There are no standard eligibility requirements for financial assistance. However, in order to be able to report any amount as “charity care,” facilities must have a charity care policy that contains specific eligibility criteria. Minn. Rules 4650.0115, Subp. 1(B).
FINANCING SOURCE: N/A
SERVICES COVERED: N/A
In order to claim a “charity care adjustment,” facilities must communicate their charity care policies to patients or make them otherwise available. Minn. Rules 4650.0115, Subp. 1(B).
APPLICATION PROCESS: N/A
GRIEVANCE/APPEAL PROCESS: N/A
General. Minnesota has a complex set of reporting requirements for its health care providers, some of which apply across the board. For instance, in order to claim a “charity care adjustment” in the reports discussed below, a health care facility must meet the following requirements:
- Generate and record a charge;
- Have a charity care policy and communicate that policy or otherwise make it available to patients;
- Make a reasonable effort to identify a third-party payer for services, including public programs;
- Encourage and aid patients in applying for public programs, where applicable; and
- Ensure the patient meets the facility’s eligibility criteria for charity care. Minn. Rules 4650.0115, Subp. 1.
In reporting charity care adjustments, facilities must show the total dollar amount and number of patient contacts for individuals who fall into the following categories:
- Patients with family incomes at or below 275 percent FPL;
- Patients with family incomes above 275 percent FPL; and
- Patients for whom the facility, after reasonable effort, was unable to determine family income. Minn. Rules 4650.0115, Subp. 3.
Hospitals. As part of their annual reporting requirements, hospitals must report financial information about the community benefits they provide, “including services provided at no cost or for a reduced fee to patients unable to pay,” either directly to the Commissioner of Public Health or to an approved, voluntary nonprofit agency. Minn. Stat. § 144.698, Subdiv. 1(5). All reports, save for privileged medical information, is open to public inspection. Minn. Stat. § 144.698, Subdiv. 4. The Commissioner of Public Health is required to publish a detailed annual report on the cost of community benefits and community care for each hospital required to report financial information under the Act. Minn. Stat. § 144.699, Subdiv. 5(a). These annual community benefits reports must show both dollars spent and the percentage of the hospital’s total operating costs, valued at cost, for “community care”—which, by definition, includes charity care and excludes discounts offered to the uninsured. Minn. Stat. § 144.699, Subdiv. 5(a)-(b), (d). In addition, the Commissioner of Public Health must:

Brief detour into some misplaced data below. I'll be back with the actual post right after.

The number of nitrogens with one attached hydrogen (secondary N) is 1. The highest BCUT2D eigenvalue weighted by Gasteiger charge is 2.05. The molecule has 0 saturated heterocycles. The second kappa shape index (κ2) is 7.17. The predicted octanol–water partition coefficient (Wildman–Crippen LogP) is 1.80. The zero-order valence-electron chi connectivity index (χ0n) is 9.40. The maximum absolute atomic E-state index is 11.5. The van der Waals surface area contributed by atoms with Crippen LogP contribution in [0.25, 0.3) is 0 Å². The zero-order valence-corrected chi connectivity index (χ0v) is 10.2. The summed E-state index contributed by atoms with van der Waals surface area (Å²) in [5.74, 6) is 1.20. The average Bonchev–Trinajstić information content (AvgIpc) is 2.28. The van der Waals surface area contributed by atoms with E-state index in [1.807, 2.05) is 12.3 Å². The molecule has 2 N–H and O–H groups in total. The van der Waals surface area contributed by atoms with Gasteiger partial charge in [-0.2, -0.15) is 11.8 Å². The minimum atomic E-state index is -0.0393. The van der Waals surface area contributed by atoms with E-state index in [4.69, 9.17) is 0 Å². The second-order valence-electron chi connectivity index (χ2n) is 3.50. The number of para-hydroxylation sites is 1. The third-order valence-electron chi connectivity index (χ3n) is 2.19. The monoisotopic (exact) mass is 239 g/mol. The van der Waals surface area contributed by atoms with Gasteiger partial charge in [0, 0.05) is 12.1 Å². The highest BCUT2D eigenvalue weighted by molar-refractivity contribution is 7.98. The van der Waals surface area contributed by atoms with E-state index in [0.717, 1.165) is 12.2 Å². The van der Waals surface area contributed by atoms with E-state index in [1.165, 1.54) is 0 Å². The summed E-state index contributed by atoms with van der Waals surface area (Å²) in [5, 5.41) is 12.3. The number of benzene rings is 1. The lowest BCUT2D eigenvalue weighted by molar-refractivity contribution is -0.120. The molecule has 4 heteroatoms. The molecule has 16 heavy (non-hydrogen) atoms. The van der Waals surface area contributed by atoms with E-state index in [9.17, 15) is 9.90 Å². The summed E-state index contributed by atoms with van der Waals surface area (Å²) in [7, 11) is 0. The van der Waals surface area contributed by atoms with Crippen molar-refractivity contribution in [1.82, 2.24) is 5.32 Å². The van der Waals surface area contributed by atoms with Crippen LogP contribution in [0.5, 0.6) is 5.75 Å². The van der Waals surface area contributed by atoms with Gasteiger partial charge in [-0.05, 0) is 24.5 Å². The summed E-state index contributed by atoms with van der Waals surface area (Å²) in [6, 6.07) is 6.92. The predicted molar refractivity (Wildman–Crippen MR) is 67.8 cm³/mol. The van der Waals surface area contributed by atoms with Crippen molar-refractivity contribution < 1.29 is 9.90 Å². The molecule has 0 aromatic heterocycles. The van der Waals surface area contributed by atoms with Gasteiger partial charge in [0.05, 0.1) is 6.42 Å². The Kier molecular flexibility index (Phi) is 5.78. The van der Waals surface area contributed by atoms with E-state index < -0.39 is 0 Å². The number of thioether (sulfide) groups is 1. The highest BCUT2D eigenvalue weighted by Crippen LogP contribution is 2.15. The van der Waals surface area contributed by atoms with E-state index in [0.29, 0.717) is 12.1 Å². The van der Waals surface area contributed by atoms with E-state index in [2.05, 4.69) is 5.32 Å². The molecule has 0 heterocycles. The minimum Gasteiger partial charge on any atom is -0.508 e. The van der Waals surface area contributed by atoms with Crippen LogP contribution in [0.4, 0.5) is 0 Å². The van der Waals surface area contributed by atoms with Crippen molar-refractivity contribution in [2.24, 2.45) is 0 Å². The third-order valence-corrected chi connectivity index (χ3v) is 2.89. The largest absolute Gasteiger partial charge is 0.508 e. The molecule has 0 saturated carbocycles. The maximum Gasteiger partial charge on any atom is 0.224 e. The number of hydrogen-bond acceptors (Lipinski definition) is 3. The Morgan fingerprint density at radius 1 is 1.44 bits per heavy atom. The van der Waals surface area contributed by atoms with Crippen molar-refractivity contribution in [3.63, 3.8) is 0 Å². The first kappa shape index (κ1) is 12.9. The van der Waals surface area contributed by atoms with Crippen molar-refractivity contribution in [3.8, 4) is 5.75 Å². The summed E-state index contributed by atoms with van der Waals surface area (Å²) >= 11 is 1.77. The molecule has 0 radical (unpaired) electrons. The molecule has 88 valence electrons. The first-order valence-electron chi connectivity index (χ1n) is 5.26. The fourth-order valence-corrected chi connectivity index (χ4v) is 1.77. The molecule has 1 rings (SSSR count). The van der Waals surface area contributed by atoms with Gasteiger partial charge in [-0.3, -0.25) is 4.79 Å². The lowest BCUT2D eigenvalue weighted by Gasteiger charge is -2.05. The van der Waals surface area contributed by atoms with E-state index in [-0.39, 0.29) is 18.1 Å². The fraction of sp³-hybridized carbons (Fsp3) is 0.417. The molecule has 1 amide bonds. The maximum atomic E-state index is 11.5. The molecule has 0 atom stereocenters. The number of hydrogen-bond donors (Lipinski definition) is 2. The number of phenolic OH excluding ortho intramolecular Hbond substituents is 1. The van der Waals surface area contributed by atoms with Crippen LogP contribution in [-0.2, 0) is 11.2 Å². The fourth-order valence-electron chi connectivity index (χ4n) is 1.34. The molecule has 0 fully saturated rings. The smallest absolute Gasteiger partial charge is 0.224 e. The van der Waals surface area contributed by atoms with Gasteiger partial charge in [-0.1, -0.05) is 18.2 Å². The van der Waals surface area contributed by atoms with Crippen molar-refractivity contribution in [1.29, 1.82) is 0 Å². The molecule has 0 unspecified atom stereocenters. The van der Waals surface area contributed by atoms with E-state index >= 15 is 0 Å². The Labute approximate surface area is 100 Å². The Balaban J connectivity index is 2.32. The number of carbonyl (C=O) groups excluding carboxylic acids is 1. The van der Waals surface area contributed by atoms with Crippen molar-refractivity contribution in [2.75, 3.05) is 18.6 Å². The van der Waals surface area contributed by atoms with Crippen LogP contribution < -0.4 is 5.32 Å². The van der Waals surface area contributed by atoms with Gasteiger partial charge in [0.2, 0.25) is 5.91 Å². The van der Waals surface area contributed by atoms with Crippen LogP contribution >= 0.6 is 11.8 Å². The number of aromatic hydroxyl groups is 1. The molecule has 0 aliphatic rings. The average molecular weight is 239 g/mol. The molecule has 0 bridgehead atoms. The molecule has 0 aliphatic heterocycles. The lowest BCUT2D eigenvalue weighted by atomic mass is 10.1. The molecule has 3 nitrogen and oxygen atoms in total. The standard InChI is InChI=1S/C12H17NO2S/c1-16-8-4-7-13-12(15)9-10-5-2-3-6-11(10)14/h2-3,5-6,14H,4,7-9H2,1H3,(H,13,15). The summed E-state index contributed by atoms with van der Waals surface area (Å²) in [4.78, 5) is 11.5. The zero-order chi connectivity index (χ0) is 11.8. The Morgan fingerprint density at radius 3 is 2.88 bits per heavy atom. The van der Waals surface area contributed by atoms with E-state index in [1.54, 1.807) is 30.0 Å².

- Provide all reported information to the Attorney General upon request;
- Prepare and file summaries and other supplementary reports based on the hospitals’ filings, and make statistical information available for legislative policymaking;
- Ensure that the total costs, revenues, services, and overall utilization of each hospital and outpatient surgical center are reported to the public in a consumer-friendly form; and
- Obtain a current rate schedule from each hospital. Minn. Stat. §§ 144.699, Subdiv. 3 through 5; 144.701 Subdiv. 1 through 3.
Hospitals licensed in Minnesota, including psychiatric and specialty hospitals, must also submit annual financial reports that show the following:
- A statement of adjustments and uncollectibles by a) payer type, b) for charity care, and c) by inpatient/outpatient category;
- Public funding for operations;
- Donations and grants for charity care with estimates of the percentage received from private and public sources; and
- Income or loss from hospital operations. See Minn. Rules 4650.0112, Subp. 3.
Hospitals must include a copy of their charity care policy in their financial reports and describe the charity care services they provide. Minn. Rules 4650.0112, Subp. 3(K). They must also provide some description of their eligibility criteria and sliding fee schedule, at least with regard to income and asset guidelines and the impact of Medical Assistance status on eligibility (if applicable). Id.